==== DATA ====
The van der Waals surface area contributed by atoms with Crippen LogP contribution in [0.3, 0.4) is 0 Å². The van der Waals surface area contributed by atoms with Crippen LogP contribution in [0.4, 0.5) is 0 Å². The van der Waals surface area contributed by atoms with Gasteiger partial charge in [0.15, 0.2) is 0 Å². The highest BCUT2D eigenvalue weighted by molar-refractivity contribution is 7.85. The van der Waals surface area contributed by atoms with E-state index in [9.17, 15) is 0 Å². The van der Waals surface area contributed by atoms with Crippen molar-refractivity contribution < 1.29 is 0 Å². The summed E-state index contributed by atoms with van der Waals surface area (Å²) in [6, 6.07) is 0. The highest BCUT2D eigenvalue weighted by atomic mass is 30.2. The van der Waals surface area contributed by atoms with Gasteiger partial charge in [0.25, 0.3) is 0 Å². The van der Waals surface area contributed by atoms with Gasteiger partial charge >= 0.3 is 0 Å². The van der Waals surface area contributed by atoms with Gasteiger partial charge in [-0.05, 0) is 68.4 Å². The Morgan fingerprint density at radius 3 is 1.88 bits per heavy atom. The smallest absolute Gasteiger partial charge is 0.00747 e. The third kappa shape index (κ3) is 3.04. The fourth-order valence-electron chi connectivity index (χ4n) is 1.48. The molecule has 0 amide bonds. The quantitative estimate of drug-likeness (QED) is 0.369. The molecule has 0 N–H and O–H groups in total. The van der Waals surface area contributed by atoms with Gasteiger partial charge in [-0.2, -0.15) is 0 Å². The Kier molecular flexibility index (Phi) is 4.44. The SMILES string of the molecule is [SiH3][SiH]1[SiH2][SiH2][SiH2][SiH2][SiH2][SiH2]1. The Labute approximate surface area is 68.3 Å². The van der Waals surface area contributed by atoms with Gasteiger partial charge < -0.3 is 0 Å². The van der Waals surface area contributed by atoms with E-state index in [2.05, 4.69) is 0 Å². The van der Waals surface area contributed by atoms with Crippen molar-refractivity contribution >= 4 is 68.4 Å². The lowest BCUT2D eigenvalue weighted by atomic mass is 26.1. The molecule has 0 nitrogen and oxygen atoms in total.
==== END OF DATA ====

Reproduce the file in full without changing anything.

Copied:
The van der Waals surface area contributed by atoms with Crippen LogP contribution in [0.3, 0.4) is 0 Å². The van der Waals surface area contributed by atoms with Crippen LogP contribution in [0.4, 0.5) is 0 Å². The van der Waals surface area contributed by atoms with Gasteiger partial charge in [0.15, 0.2) is 0 Å². The highest BCUT2D eigenvalue weighted by molar-refractivity contribution is 7.85. The van der Waals surface area contributed by atoms with E-state index in [9.17, 15) is 0 Å². The van der Waals surface area contributed by atoms with Crippen molar-refractivity contribution < 1.29 is 0 Å². The summed E-state index contributed by atoms with van der Waals surface area (Å²) in [6, 6.07) is 0. The highest BCUT2D eigenvalue weighted by atomic mass is 30.2. The van der Waals surface area contributed by atoms with Gasteiger partial charge in [0.25, 0.3) is 0 Å². The van der Waals surface area contributed by atoms with Gasteiger partial charge >= 0.3 is 0 Å². The van der Waals surface area contributed by atoms with Gasteiger partial charge in [-0.05, 0) is 68.4 Å². The Morgan fingerprint density at radius 3 is 1.88 bits per heavy atom. The smallest absolute Gasteiger partial charge is 0.00747 e. The third kappa shape index (κ3) is 3.04. The fourth-order valence-electron chi connectivity index (χ4n) is 1.48. The molecule has 0 amide bonds. The quantitative estimate of drug-likeness (QED) is 0.369. The molecule has 0 N–H and O–H groups in total. The van der Waals surface area contributed by atoms with Gasteiger partial charge in [-0.2, -0.15) is 0 Å². The Kier molecular flexibility index (Phi) is 4.44. The SMILES string of the molecule is [SiH3][SiH]1[SiH2][SiH2][SiH2][SiH2][SiH2][SiH2]1. The Labute approximate surface area is 68.3 Å². The van der Waals surface area contributed by atoms with Gasteiger partial charge < -0.3 is 0 Å². The van der Waals surface area contributed by atoms with E-state index in [2.05, 4.69) is 0 Å². The van der Waals surface area contributed by atoms with Crippen molar-refractivity contribution >= 4 is 68.4 Å². The lowest BCUT2D eigenvalue weighted by atomic mass is 26.1. The molecule has 0 nitrogen and oxygen atoms in total.